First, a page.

Our pick of the best psychology and neuroscience links from the past week:
What’s Up With That: Why Do All My Friends Like the Same Music?
Nick Stockton at WIRED speaks to Petr Janata, a psychologist who studies music and the brain at UC Davis.
Conspiracy Theories Used To Be Just For eccentrics. Now Sensible People Are Getting Carried Away With Them Too
In one poll, nearly half of Scots said they believed the government was hiding an oil field. This, says Dorian Lynskey, is just the latest example of how belief in conspiracy theories is becoming more widespread.
Are Dolphins Cleverer Than Dogs?
Justin Gregg for the BBC surveys the evidence and concludes this is really the wrong question.
Have You Fallen Victim to the Guru Effect?
Neurobonkers sympathises with Michael Billig’s (author of Learn to Write Badly: How to Succeed in the Social Sciences) lament about the lack of transparent writing in the social sciences.
Amnesia – The Reality: Each Day a Blank Slate For the Man With No Memory
With the new Hollywood film Before I Go To Sleep presenting a rather misleading view of amnesia, the Independent profiles the real life struggles of amnesiac John Mills.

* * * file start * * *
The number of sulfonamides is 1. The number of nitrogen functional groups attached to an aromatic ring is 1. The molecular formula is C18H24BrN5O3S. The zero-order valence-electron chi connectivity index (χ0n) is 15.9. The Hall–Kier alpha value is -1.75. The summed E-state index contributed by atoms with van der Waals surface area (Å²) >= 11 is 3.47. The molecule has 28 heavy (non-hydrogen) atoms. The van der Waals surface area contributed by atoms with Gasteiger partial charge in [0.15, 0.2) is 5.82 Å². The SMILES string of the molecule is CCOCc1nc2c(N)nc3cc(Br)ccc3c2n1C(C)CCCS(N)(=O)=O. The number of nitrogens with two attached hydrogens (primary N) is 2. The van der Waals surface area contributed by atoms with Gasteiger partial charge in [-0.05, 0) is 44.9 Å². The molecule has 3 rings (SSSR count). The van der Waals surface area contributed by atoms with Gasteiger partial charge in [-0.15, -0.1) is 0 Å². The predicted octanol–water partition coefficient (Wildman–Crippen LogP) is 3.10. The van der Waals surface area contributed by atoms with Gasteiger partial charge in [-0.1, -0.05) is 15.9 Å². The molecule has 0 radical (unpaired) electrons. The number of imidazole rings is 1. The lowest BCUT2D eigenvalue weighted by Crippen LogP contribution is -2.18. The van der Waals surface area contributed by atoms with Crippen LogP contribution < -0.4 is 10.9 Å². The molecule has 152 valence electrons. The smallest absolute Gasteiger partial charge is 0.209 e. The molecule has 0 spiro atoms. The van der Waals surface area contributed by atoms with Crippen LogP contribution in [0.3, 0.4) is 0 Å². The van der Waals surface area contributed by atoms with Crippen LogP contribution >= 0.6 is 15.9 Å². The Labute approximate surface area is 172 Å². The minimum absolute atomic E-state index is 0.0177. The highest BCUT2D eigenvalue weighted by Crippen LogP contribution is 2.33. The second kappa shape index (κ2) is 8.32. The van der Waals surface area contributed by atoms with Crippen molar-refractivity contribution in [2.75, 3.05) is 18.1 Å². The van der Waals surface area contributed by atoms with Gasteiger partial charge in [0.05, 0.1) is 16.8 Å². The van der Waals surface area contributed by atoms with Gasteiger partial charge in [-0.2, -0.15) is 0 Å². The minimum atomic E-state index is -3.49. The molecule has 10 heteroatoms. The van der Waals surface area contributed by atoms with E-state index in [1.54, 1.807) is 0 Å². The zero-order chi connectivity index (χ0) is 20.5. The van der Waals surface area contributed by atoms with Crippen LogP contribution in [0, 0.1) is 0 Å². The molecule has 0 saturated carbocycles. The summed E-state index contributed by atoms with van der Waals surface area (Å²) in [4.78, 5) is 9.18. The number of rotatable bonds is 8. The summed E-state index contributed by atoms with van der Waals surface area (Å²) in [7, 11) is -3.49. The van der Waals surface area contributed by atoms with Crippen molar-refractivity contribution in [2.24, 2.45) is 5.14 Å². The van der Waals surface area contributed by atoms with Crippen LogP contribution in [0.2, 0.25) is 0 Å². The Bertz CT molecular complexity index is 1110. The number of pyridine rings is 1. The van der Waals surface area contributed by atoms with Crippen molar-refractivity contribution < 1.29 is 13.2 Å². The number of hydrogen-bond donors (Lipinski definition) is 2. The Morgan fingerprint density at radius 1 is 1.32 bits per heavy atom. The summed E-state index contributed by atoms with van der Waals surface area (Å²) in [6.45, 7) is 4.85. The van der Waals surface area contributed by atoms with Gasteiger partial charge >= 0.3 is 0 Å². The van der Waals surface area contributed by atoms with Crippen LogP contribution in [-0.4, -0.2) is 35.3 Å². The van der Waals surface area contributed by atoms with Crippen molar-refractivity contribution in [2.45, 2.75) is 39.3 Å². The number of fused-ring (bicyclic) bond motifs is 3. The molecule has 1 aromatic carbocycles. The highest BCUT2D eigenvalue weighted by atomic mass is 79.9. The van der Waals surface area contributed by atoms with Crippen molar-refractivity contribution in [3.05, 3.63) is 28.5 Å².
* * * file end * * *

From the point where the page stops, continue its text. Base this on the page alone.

Should We All Take a Bit of Lithium?
Communities with more trace lithium in their drinking water have lower suicide rates. Psychiatrist Anna Fels wonders whether we should consider adding more of it to our diets.
At 24, Woman Discovers She Was Born Without A Key Brain Structure, The Cerebellum
Neurosurgeons in China have reported the case of a young woman who went to hospital complaining of dizziness only to discover that she’d been born without a cerebellum.
Resilience: How To Train a Tougher Mind
Emma Young at BBC Future looks at the science of mental resilience.
Runs In The Family
“Cricketing dynasties seem to imply that talent is genetic,” writes David Papineau at Aeon Magazine. “Yet the evidence from other sports queers the pitch”.
Should Policy Makers and Financial Institutions Have Access to Billions of Brain Scans?
The Neurocritic discusses the possible implications of a new brain imaging study that linked risk propensity with grey matter volume in the parietal lobe.